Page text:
Liked by 2 people

    1. Great ideas, Diane. My neighbor suggested that I call the Mayor and request a meeting to discuss possibilities. I’ll add your ideas to the brief letter I plan to write to the Mayor in any case. It’s best to begin local and small 🙂

      Yes, the case of the missing “H.” It was only missing in the header for the description of the “hold harmless” option (but in bold caps), making it all the more obvious in some respects. I’m grateful for the flash of inspiration before the first public hearing – in a region of the state that stood to benefit from this option. We were able to get our comedy routine better developed for the hearing we held in regions that were more likely to be opposed…

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  4. Carol, I have no connections but I will say, your course is showing in the quality of your blogs. This is a powerful, interesting, and entertaining piece. And I always believe that big ideas should go to big people. You find the number for Elizabeth Warren and ask for the name of her staff assistant for ideas from citizens not in her district. Do the same for any progressive Minnesota politicians, and then send it to someone in Bernie Sanders campaign – and others if you like. Know you’re super busy and this will take time – but I think it’s a genius idea and should be put before those who say they work to serve the public. Just send a short intro letter and the blog as it is. You could probably find ways to send on-line, you just need to get to someone who has a direct connection to the “big” person.

    Liked by 1 person

    1. Excellent ideas, Skywalker. Thank you!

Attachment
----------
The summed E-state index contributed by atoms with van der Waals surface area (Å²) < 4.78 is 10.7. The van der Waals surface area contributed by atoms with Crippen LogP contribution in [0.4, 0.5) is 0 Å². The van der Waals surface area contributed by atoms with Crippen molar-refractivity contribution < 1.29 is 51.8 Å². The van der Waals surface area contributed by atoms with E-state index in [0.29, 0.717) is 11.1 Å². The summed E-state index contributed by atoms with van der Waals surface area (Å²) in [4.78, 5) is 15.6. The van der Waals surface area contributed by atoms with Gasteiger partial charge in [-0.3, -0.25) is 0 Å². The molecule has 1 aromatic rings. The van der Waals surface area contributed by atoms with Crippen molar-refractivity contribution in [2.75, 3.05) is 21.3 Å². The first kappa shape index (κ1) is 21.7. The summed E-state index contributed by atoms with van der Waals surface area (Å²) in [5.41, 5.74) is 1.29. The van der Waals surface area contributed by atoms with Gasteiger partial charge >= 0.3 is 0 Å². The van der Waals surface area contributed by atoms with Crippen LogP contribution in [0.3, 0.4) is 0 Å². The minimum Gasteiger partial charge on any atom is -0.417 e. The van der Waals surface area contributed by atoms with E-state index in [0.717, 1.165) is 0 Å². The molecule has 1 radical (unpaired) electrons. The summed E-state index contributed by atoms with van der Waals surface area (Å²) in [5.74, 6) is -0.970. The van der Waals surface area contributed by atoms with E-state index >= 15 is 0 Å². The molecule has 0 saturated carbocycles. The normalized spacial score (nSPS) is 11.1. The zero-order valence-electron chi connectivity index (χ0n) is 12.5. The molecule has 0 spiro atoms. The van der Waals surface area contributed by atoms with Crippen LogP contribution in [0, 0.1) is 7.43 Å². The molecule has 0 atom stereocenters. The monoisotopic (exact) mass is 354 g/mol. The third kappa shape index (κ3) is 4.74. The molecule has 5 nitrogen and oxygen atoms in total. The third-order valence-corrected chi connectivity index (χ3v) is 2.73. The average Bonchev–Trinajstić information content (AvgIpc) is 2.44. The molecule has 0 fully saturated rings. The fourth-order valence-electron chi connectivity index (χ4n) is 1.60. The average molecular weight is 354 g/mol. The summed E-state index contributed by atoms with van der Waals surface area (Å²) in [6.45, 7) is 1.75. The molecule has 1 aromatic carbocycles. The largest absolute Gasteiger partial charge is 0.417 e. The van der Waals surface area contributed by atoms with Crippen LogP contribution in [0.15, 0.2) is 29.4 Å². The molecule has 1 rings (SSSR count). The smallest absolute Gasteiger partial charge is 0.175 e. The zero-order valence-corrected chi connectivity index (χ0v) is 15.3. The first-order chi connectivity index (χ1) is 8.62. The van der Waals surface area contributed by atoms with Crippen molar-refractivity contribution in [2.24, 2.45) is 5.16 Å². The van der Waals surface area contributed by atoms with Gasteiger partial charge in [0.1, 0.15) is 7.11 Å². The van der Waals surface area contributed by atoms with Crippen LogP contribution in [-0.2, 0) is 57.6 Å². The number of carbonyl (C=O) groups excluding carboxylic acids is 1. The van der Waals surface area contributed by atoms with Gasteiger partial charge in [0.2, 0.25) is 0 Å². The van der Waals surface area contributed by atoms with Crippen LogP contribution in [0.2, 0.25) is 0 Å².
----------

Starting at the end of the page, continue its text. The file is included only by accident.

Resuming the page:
One of my neighbors reads my blog. She came over today when I was working outside to suggest that I set up a meeting with the city Mayor. As I mentioned to Diane and Stuart, I will be working on a brief outline that I can send beforehand.

      Liked by 1 person

  5. It probably makes more sense for cities to intervene and stop the foreclosures than allowing banks to keep the homes vacant. Once they’re vacant, they’re subject to vandalism and quickly lose their value, as do all the homes around them.

    San Diego sued Bank of America for destroying its neighborhoods through mass foreclosures: http://dealbook.nytimes.com//2008/07/24/san-diego-sues-bank-of-america-over-foreclosures/

    And for awhile Detroit was paying people to take over abandoned homes: http://www.businessinsider.com.au/abandoned-houses-detroit-2011-2#-1

    Liked by 1 person

  6. Thank you for sharing important examples of approaches used by other cities, Stuart. As I mentioned to Diane, I’ll be writing a letter to the City Mayor to outline suggestions for ways the city could help struggling families, those already homeless, and possibly refugees.